But even if the insurgents do not ask the head of Rousseff, the situation is and will be used by the opposition and the most conservative to discredit the president and undermine her authority ahead of the 2014 elections. The risk is clear: that in the end, the triumphant candidate will be the one furthest to the pattern of demands of the demonstrators, as happened with Mariano Rajoy in Spain.

Effects

Dilma’s government has shown sensitivity and political stature to recognize the value and legitimacy of this movement, especially when polls show that most citizens support the protests. Having adopted a part of their demands as it has done, Rousseff does not act by mere opportunism or as part of a demobilizing strategy. More than one of the flags risen by Passe Livre have been part of the political manifesto that the Brazilian Workers Party (PT) aimed to implement when in Government and now Dilma has returned them to the agenda. Such is the case for a political reform that regulates campaign financing and puts an end to corruption.

Despite being old proposals of the PT, none of these reforms now required by the insurgents could be materialized over the years because the ruling party was far from achieving a majority by itself. The center-right parties with which Lula and Dilma have had to ally have been one of the main obstacles to achieving them. So this crisis could provide an opportunity for transformation to a party that emerged from civil society and allied movements, but by taking the institutional path (along with a number of leaders and activists that today occupy positions in the government) lost the pulse of society and his ability to articulate expressions of political vanguard.

With the emergence of new leadership, this crisis offers Brazilian civil society the opportunity to renew its cadres. It could also serve to revitalize the PT (once a force representative of a significant number of progressive movements), to give a new impetus to the varied and imaginative forms of social participation (some already ossified) that were created during the years after the Constitution of 1988. Moreover, it could contribute in the recovery of the PT’s lost agenda by relying on the critical mass that comes from the streets. We are already witnessing some of the effects of Passe Livre: in a few days the Brazilian Congress, never known for its agility, has started to pass important reforms, some of which had spent years in the freezer.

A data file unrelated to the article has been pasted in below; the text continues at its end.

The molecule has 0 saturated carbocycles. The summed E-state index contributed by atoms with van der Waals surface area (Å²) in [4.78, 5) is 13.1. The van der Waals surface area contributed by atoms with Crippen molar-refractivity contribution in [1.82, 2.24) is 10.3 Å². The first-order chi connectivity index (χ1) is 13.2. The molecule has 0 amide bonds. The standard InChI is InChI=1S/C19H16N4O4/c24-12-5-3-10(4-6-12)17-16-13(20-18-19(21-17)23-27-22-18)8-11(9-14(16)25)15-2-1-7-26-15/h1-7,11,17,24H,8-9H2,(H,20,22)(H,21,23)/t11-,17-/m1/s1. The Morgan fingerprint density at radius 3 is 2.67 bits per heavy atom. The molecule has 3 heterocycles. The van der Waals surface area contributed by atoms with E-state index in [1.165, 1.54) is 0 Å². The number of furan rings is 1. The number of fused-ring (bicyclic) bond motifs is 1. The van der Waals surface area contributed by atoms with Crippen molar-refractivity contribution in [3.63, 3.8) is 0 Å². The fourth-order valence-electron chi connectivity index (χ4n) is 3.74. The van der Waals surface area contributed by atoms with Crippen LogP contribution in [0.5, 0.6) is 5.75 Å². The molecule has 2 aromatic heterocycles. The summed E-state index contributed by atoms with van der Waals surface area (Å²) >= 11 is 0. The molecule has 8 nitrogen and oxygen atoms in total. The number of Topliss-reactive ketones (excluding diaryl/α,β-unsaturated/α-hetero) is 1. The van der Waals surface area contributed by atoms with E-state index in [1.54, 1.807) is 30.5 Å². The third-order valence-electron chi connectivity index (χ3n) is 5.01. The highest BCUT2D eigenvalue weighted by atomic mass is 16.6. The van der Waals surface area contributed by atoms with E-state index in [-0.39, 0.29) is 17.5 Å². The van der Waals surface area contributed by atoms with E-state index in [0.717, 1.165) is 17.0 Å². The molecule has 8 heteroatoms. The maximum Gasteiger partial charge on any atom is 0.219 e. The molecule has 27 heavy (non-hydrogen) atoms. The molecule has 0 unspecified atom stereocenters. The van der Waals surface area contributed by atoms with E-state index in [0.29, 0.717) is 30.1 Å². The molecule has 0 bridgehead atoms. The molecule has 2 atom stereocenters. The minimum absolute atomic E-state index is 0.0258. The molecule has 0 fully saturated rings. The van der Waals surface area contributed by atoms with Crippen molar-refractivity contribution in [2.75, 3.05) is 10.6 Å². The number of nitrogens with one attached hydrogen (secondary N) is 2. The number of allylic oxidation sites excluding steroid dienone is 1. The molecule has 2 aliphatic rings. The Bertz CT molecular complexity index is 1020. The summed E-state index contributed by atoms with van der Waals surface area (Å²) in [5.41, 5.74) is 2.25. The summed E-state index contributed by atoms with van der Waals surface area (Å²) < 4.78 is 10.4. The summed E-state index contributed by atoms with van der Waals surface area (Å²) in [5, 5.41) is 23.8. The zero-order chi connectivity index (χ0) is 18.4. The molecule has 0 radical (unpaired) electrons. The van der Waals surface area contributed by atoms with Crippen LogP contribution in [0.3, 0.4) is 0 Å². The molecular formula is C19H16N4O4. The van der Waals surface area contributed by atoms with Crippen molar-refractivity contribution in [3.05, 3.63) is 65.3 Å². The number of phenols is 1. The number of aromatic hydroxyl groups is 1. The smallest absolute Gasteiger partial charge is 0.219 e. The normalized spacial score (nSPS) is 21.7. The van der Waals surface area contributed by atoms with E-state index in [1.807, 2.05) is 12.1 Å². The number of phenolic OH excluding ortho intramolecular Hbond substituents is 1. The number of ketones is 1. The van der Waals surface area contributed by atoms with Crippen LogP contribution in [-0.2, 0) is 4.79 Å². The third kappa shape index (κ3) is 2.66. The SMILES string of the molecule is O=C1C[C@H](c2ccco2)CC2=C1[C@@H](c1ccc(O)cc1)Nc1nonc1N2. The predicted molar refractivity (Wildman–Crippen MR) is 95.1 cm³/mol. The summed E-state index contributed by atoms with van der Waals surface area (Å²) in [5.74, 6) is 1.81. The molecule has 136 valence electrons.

The PT government has always displayed an ability to manage social conflict, perhaps because of its historically strong relationships to civil society organizations. Dialogue and negotiation has always characterized this interactions and and remain so. Neither Obama, Piñera, Zapatero nor Rajoy personally sat down to talk with the young “indignados” of their respective nations as Dilma did.

Now, it is not easy to process discontent, neither finding a solution to the current situation. Petista governments have so far dealt with leaders relatively “domesticated“, which belong to social organizations that, from the late eighties, began to travel on an increasingly institutionalized path and left street protests. This was in part because they found a state open to their participation. They were, however, organizations upon which the PT exerted and still exerts great influence. Today the ruling party has to interact with completely new expressions, which are organized and act more spontaneously and horizontally. It is not the same to sit down and negotiate with unions or organizations that have visible leaders or representatives than with a movement without national structure that brings together an amorphous network and diffuse expressions of discontent. Indeed, Passe Livre presents all kinds of demands – from improvements in public services, to fight against corruption and respect for sexual diversity -, some even contradictory.

It is, no doubt, a challenge that may compromise the country’s own governance. Therefore the president and the petista political field traverse today the most important test they have faced in a very long time. Rather than words, citizens will be very attentive to their gestures, from which concrete results must be derived.

Hernan Gómez has a PhD in Development Studies at IDS, where he focused his research on the PT in Brazil. He recently published Lula, the Workers Party and the Governability Dilemma (2013, Routledge, New York), based on his PhD thesis. The author thanks Peter Houtzager for the ideas provided to the present article. A previous version of this text was published in the Mexican newspaper Reforma. Translated by Ricardo Santos.